Tragedy seems to befall the dogs of Mozambique.
In our neighborhood, especially, the bodies seem to be piling up. First, it was Bwino’s mother. Soon after we adopted our 6-week old puppy, his mother was stoned to death by a family who accused her of stealing food. Next, it was Bwino’s brothers and sisters, who died from parasites and malnutrition. In February, it was “Dog,” the mother of the puppies next door. She was poisoned and, the following night, her puppies were stolen from the outhouse where they slept.
After the untimely death of “Dog,” there was brief, peaceful lull. Recently, though, the turmoil has resurfaced.
Seni, who is our waterboy, yard sweeper, house watcher, and ear to the ground, brought us a piece of worrisome news—
“They’re going to kill Bwino.”
This—the threat against Bwino specifically—took us entirely by surprise. I’d actually thought, in the way of most mothers and caregivers, that my puppy was perfect and that everybody else loved him as much as I did. Walking around the bairro, I would often hear a chorus of neighborhood children shouting, “bwino-bwino-bwino!” What I didn’t realize, though, was that when I wasn’t looking, “bwino-bwino-bwino” often ended with a resounding kick to his little puppy gut.
“Listen,” said Seni. “Bwino is just too friendly. You are too nice to him. You have to be more strict with him to teach him fear. All of the neighbors hate him because he steals food. They say that they are going to put poison in his food to try to kill him.”
All of this, of course, we didn’t know. While the voice of Zobue is always audible (in fact, it grumbles incessantly), it speaks primarily in Nyungwe. Dan and I can listen as hard as we like, but we will never understand.
Our first step was simply to feed the dog more food. We assumed that if Bwino was eating three giant meals a day, he wouldn’t be tempted to “share” food with the neighbors. That seemed to be working until we learned that Bwino was now unloading some of his extra waste into the yards of some of our neighbors.
One of these neighbors, a thirty-year old homemaker with four kids, called Seni into her yard to have a serious chat in Nyungwe.
“This dog,” she said. “Has to stop. This is the third time that he has made a mess in my yard. If he dies, you or his owners won’t be able to say anything against me, because you have been warned.”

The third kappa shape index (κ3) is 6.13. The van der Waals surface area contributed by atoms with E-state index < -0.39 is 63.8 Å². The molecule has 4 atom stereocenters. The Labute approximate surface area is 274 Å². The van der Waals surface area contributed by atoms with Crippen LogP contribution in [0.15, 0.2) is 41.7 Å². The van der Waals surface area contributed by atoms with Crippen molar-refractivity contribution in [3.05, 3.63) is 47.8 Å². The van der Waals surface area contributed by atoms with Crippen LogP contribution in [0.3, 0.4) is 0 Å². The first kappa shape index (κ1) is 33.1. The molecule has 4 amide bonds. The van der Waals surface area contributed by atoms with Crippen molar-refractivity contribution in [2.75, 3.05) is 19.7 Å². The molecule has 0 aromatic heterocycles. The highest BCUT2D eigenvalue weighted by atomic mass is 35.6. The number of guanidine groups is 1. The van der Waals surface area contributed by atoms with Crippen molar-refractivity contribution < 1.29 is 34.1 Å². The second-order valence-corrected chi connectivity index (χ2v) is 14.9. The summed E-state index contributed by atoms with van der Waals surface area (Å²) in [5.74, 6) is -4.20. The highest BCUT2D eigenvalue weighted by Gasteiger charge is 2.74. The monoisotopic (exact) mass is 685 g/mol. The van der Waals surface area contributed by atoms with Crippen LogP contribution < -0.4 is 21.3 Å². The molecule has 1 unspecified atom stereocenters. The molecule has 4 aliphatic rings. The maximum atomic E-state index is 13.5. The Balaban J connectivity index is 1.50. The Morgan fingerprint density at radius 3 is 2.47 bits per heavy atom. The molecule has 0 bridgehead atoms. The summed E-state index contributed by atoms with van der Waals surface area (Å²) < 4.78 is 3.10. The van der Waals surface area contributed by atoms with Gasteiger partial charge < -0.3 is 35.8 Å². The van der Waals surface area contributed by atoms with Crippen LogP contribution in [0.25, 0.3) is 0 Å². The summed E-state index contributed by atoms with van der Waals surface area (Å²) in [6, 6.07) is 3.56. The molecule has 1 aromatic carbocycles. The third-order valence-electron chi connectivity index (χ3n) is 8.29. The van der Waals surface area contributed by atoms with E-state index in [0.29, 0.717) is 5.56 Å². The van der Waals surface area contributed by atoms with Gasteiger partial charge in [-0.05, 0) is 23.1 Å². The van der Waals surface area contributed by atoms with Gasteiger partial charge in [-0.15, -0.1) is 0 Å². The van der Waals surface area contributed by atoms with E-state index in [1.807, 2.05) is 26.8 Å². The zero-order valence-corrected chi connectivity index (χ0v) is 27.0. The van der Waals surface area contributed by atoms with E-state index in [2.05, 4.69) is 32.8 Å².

Well, that was a new problem. How could we stop a free-range puppy from defecating underneath a neighbor’s mango tree?
Dan and I started taking Bwino for a walk every morning, in an effort to coax out some of the offending mess. It didn’t seem to matter, though. All of the other puppies poop beneath the mango tree, too. It was all getting blamed on Bwino.
Then, on Sunday night, something terrible happened. On our porch, under a bucket, Dan and I found a fistful of xima loaded with broken glass. It was clearly left there for the dog.
Things had escalated to a point of real danger.
In the meantime, Seni’s dog, Diana, fell sick. She had been growing increasingly thin after giving birth a few weeks ago, but we thought that she was just suffering from post-partum complications. Then, she started coming home at night with wounds and scabs from where she had been beaten. She started limping and then, unexpectedly, lost all nerve function on her left-hand side. She started walking in circles. She was too weak to climb up our stairs and would stare at us from the sunny patches in our front yard, shivering and holding her head at an increasingly cocked angle.
Last night, two of her puppies died. In their lair, Seni found a plate full of xima with broken glass.
It’s now become a race of detective work—to identify the dog killers and to appeal for help from our district superiors before our dog gets seriously injured. Unfortunately, though, I don’t know how much that will help. Our Director’s dog was poisoned and killed, just last week.